2) BioWare Empowers the Whiny Gamers of the World
Haven't we all heard enough about this company already? No? Alright, then. Without a doubt Mass Effect is one of the most poignant and well written videogame series of recent memory. The bar Shepard and his fun-loving gang on the Normandy have set in terms of interactive storytelling is nothing short of amazing. So when BioWare releases a statement vowing to take the rather vocal gamer complaints on Mass Effect 3's ending into consideration to create future 'content initiatives' as they are being called, this not only diminishes the creative work of the team and their overall vision of how Shepard's journey concluded, but it also empowers gamers with the notion that the intellectual property belongs to them. The reality, gamers, is that developers like BioWare owe us nothing. If this was how BioWare's team sought to end Shepard's tale (not Mass Effect as a whole, mind you), then who are we to challenge them. BioWare had an opportunity to stand by their narrative and not be strong-armed by what they refer to as their 'most loyal fanbase' into making up for what many actually believed to be a satisfying conclusion to a fantastic trilogy – you just can't hear them over all the entitled churls that are out there raising hell (like filing FTC complaints). When you feel so passionately about a project, it is easy to crumble under the weight of criticism. How ever all of this comes to pass, BioWare has certainly set a precedent with its decision, and never again will a major videogame series go unchanged without complete approval from the screaming masses of the gaming population.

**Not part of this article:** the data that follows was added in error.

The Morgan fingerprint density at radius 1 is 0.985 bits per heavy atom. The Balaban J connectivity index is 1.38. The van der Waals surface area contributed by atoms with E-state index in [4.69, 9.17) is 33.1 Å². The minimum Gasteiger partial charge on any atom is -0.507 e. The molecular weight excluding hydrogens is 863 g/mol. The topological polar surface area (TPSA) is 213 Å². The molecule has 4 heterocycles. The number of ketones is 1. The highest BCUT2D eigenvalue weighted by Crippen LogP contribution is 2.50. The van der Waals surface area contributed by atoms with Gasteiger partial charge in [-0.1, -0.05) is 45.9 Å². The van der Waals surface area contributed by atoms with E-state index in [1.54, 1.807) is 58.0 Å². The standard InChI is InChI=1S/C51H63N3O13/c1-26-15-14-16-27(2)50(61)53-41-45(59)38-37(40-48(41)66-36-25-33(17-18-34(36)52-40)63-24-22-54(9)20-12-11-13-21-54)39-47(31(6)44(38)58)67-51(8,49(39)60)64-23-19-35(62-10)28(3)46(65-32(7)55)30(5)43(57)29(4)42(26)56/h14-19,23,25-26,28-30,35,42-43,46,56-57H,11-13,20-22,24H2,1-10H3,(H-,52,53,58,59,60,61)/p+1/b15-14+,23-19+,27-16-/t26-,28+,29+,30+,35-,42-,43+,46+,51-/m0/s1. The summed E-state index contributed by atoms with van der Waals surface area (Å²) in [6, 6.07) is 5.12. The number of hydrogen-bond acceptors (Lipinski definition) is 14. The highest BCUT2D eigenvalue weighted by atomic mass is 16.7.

1) Torchlight II Overshadowed by Diablo III
With its spotlight stolen by Diablo III's recently announced launch date of May 15, Torchlight II now has some pretty stiff competition to consider. Though you wouldn't have guessed it by the way Runic Games has responded to Blizzard's announcement, the reality is that so many of us were drawn to Torchlight because of how lovably Diablo-esque it was. Torchlight debuted at a perfect time and reminded us all why we love the crap out of looting so friggin' much. And with Diablo III suggested to sell 5 million units in its first year, one wonders if Torchlight II missed its opportunity to shine. Personally, I am looking forward to Torchlight II the teeniest bit more than Diablo III and remain optimistic that the sequel's window hasn't entirely closed.
With so much of 2012 left ahead of us, who knows what other gaming companies will let us down and how! Maybe Sony will finally come forward and announce that The Last Guardian just isn't happening. Or maybe the Wii U will turn out to be a huge disappointment. Whatever the case, one thing is certain: the industry is capable of just as much heartache as it is joy.